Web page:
Patches of missing plants could be cutworms, drought or something else

Patches of missing plants will prompt farmers and agronomists to start scouting for cutworms. This scouting step is important because other factors, including dry seedbed conditions and others, can also cause patchy growth. You need to identify the cause so you make accurate action decisions.

Cutworms found this week in a field in Manitoba. Photo credit: Justine Cornelsen

You’ll find something if you look hard enough, which is why scouting has to go hand in hand with economic spray thresholds. With thorough scouting, you’re virtually certain to find cutworms, flea beetles, and lots of other insect pests. It may be tempting to spray when you find the pests, but it often takes quite a few to cause economic damage. That’s where the thresholds come in: the mere presence of field pests does not warrant chemical control, and sub-threshold insecticide applications do far more long-term damage to natural enemies and beneficial insects than pest species.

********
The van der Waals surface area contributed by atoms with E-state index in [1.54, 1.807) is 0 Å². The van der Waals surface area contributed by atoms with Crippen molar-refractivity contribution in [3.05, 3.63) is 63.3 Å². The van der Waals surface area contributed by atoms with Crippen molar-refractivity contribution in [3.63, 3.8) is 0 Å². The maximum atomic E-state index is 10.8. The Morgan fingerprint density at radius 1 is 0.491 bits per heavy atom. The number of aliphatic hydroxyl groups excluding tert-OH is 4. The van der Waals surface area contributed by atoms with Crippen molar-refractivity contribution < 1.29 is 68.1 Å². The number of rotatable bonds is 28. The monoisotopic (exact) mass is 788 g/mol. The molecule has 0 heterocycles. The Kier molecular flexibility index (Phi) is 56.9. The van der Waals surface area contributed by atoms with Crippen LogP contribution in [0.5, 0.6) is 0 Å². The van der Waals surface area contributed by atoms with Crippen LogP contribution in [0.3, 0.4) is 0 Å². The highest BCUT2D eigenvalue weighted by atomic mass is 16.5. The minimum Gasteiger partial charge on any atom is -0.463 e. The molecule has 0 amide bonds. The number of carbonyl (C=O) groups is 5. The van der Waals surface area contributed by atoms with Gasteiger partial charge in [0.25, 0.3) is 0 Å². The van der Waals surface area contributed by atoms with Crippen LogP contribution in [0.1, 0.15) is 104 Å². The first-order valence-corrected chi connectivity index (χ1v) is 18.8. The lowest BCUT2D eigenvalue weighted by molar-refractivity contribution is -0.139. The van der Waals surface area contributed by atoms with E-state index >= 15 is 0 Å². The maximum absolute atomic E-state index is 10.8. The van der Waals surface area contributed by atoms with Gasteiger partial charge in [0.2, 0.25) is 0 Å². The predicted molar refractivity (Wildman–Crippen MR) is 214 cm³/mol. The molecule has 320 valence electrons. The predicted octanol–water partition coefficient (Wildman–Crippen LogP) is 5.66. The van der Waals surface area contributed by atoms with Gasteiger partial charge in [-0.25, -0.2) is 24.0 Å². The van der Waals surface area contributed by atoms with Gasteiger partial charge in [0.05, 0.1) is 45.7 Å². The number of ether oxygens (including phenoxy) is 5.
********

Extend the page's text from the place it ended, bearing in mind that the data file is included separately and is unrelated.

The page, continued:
Other cutworm questions – When to scout? How to scout? What to spray? When to spray? – are answered in this article.

Cutworm survey. To help enhance our understanding of cutworms, please participate in an Alberta monitoring study. As AAFC research scientist Jennifer Otani says, cutworm outbreaks remain fairly unpredictable but we really need better information on densities, affected crops, and cutworm species. It’s going to take multiple years to do so, given the fact that we seem to have issues every 3 or so years, or it’s a different species in consecutive years. See the live Alberta 2019 cutworm map.

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